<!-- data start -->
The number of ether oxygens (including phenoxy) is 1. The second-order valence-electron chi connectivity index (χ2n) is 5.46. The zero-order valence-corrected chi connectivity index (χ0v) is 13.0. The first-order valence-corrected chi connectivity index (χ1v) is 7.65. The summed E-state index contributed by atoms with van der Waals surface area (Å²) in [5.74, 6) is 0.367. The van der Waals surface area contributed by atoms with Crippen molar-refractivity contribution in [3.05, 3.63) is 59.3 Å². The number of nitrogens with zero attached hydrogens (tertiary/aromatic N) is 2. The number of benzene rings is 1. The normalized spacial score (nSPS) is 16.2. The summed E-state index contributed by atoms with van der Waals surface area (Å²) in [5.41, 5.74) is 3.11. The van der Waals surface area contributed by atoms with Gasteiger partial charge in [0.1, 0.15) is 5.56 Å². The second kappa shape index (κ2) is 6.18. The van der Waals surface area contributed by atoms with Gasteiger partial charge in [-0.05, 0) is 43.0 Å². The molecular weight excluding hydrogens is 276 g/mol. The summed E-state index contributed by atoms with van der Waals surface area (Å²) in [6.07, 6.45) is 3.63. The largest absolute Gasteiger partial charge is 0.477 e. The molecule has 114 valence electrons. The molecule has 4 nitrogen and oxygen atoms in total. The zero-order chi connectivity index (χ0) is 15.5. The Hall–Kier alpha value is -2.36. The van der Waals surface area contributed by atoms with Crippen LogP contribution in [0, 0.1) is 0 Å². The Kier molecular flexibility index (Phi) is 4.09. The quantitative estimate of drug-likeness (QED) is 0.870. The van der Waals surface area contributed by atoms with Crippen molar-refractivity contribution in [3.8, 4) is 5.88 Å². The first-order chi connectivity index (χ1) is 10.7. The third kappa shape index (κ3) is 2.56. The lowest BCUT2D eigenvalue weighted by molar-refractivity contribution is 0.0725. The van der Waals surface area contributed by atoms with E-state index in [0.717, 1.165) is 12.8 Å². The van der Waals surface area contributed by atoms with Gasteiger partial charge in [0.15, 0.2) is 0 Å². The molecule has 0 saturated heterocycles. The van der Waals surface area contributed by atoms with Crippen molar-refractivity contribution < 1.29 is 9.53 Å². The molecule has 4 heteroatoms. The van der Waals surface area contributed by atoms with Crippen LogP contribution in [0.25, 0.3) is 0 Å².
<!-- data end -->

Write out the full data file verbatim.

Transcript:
The number of ether oxygens (including phenoxy) is 1. The second-order valence-electron chi connectivity index (χ2n) is 5.46. The zero-order valence-corrected chi connectivity index (χ0v) is 13.0. The first-order valence-corrected chi connectivity index (χ1v) is 7.65. The summed E-state index contributed by atoms with van der Waals surface area (Å²) in [5.74, 6) is 0.367. The van der Waals surface area contributed by atoms with Crippen molar-refractivity contribution in [3.05, 3.63) is 59.3 Å². The number of nitrogens with zero attached hydrogens (tertiary/aromatic N) is 2. The number of benzene rings is 1. The normalized spacial score (nSPS) is 16.2. The summed E-state index contributed by atoms with van der Waals surface area (Å²) in [5.41, 5.74) is 3.11. The van der Waals surface area contributed by atoms with Gasteiger partial charge in [0.1, 0.15) is 5.56 Å². The second kappa shape index (κ2) is 6.18. The van der Waals surface area contributed by atoms with Gasteiger partial charge in [-0.05, 0) is 43.0 Å². The molecular weight excluding hydrogens is 276 g/mol. The summed E-state index contributed by atoms with van der Waals surface area (Å²) in [6.07, 6.45) is 3.63. The largest absolute Gasteiger partial charge is 0.477 e. The molecule has 114 valence electrons. The molecule has 4 nitrogen and oxygen atoms in total. The zero-order chi connectivity index (χ0) is 15.5. The Hall–Kier alpha value is -2.36. The van der Waals surface area contributed by atoms with Crippen LogP contribution in [0, 0.1) is 0 Å². The Kier molecular flexibility index (Phi) is 4.09. The quantitative estimate of drug-likeness (QED) is 0.870. The van der Waals surface area contributed by atoms with Crippen molar-refractivity contribution in [3.8, 4) is 5.88 Å². The first-order chi connectivity index (χ1) is 10.7. The third kappa shape index (κ3) is 2.56. The lowest BCUT2D eigenvalue weighted by molar-refractivity contribution is 0.0725. The van der Waals surface area contributed by atoms with E-state index in [0.717, 1.165) is 12.8 Å². The van der Waals surface area contributed by atoms with Gasteiger partial charge in [0.15, 0.2) is 0 Å². The molecule has 0 saturated heterocycles. The van der Waals surface area contributed by atoms with Crippen molar-refractivity contribution < 1.29 is 9.53 Å². The molecule has 4 heteroatoms. The van der Waals surface area contributed by atoms with Crippen LogP contribution in [0.25, 0.3) is 0 Å².